I recently heard reports that Jardines is set to close as the landlord of the site (the Royal Bank of Scotland) wishes to end the lease and apply for planning permission for a change of use to retail purposes (see my blog post of 21 July entitled ‘A Letter in Support of Jardines Bowling Club‘). As I said at the time, I know that Jardines is a very popular venue for local families and have enjoyed visiting it with my own family. I wrote to RBS in order to ask them to reconsider this decision, and have now received a response. A copy can be seen below.
Archive for the ‘General’ Category
I have heard reports that Jardines is set to close as the landlord of the site (the Royal Bank of Scotland) wishes to end the lease and apply for planning permission for a change of use to retail and office purposes.
I know that Jardines is a very popular venue for local families, and have enjoyed visiting it with my own family. I am therefore disappointed by this news, and have written to the chair of RBS in order to ask him to reconsider this decision.
A copy of my letter can be seen below. I will post any response I receive on this web-site.
I have written to the Chair of the English Bridge Union to congratulate that organisation on reaching its 75th birthday. The union, which has its headquarters in Broadfields in Aylesbury, does a great job at representing communities of bridge players at club, county and national level, as well as ensuring the future strength of the game through its ‘minibridge’ programme in schools. I wish the Union much success for the future.
The Coalition Government wants to be the first government in modern history to leave office having reduced the overall burden of red tape and regulation, instead of increasing it.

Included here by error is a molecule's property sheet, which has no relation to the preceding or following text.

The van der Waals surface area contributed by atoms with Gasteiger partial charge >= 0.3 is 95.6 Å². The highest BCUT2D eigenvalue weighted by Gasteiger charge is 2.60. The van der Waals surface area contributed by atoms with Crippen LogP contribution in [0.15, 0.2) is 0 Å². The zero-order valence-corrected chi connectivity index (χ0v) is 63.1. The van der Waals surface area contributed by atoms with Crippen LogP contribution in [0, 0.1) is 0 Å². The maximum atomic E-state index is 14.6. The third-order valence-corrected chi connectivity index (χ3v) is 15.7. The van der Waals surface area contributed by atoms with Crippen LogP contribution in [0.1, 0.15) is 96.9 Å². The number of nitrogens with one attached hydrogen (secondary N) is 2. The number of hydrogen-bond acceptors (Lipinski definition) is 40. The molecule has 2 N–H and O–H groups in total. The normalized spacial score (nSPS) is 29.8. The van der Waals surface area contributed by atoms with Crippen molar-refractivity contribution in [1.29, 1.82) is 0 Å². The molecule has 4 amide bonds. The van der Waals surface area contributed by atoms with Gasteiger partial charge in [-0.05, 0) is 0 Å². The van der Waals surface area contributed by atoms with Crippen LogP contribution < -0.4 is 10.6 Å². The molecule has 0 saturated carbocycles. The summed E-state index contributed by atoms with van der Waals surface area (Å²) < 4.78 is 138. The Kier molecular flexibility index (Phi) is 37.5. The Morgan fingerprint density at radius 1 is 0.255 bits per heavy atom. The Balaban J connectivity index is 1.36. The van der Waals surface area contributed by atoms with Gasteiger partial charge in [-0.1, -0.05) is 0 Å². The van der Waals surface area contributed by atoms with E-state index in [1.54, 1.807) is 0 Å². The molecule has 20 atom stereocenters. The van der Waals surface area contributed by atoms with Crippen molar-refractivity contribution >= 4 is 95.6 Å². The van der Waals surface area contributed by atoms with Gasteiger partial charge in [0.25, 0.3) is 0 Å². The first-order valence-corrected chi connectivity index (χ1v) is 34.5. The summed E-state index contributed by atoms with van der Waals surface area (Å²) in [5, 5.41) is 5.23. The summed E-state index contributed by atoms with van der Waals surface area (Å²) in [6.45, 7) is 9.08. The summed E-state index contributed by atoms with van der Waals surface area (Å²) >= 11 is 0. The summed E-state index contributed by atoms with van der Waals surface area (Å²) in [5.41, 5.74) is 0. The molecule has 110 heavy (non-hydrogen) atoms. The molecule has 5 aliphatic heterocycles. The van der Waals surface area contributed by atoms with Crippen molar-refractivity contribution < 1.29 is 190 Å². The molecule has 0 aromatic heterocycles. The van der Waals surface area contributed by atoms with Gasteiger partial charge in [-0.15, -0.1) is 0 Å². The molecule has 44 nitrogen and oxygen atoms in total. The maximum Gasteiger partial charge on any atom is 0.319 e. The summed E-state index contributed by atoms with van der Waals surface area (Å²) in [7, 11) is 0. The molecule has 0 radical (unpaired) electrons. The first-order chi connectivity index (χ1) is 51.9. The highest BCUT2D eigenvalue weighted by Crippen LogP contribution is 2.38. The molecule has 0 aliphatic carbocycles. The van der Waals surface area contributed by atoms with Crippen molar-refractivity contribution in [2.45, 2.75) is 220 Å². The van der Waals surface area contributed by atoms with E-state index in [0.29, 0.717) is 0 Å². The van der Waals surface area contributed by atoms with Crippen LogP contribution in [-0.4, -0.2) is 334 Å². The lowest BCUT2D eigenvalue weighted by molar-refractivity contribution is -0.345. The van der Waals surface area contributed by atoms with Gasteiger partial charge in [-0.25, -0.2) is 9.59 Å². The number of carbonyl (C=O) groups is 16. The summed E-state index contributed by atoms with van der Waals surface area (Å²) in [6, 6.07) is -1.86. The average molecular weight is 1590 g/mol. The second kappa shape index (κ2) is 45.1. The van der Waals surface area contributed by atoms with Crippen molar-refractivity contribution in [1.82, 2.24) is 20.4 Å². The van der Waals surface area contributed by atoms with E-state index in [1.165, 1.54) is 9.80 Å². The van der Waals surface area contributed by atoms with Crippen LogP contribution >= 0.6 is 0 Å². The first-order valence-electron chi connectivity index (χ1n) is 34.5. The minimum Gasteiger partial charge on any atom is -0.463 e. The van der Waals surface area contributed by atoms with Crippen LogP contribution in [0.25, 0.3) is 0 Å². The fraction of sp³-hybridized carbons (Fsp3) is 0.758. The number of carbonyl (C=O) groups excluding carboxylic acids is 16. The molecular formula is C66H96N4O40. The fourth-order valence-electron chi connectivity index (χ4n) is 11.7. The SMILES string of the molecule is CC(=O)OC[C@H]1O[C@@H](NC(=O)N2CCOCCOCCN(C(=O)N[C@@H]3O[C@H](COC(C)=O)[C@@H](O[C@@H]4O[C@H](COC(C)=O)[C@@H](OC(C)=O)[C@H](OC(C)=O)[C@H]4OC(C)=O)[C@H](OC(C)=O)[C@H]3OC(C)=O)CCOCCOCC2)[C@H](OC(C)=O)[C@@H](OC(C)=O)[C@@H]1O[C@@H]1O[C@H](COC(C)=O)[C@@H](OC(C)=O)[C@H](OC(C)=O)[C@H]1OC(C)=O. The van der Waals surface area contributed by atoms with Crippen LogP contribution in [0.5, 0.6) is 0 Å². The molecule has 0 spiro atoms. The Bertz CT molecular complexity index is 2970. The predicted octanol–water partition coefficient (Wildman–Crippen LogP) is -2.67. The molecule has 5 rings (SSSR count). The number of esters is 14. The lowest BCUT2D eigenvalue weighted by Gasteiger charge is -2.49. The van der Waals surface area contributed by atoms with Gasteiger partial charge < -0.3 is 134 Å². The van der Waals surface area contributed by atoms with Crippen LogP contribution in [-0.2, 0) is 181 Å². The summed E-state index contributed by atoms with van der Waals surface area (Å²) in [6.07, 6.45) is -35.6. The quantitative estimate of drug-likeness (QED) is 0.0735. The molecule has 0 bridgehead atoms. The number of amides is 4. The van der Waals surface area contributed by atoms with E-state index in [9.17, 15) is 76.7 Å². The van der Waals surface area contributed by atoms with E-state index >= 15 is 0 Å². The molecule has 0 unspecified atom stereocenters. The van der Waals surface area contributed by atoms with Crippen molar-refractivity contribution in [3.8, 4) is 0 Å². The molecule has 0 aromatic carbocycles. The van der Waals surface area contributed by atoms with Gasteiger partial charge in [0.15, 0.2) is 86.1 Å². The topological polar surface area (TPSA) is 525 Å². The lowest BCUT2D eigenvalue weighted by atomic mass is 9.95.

To help it achieve this, the Government has launched the ‘Red Tape Challenge’. It is asking members of the public to suggest regulations which affect their daily lives at home, at work, or in the community, and which they think should be cut.
While well-designed and proportionate regulation is of course sensible and needed, I do feel that giving the public a chance to have their say on the less worthwhile regulations that affect their everyday lives is an important step forward.
More details can be found on the ‘Red Tape Challenge’ web-site.
As you can see, I have written to the Secretary of State for Transport, Philip Hammond MP, to take up a number of points regarding HS2. The points that I have raised include whether the DfT plans to publish the Arup high-speed rail route, how the DfT plans to conduct the public consultation, if plans have been made for the line to carry freight, and how HS2 fits into HM Treasury’s National Infrastructure Plan 2010. I will of course post up the replies that I receive on this website.
Please find below the replies that I have received from the Campaign to Protect Rural England, The National Trust and Natural England to the letters that I sent as part of HS2 Update 6 (see post dated 10-02-11). As you can see, all three organisations are concerned about the environmental impact of high-speed rail, and will be responding to the public consultation to ensure that the Department for Transport is aware of their views.
The Campaign to Protect Rural England’s report, Getting Back on Track, can be viewed here.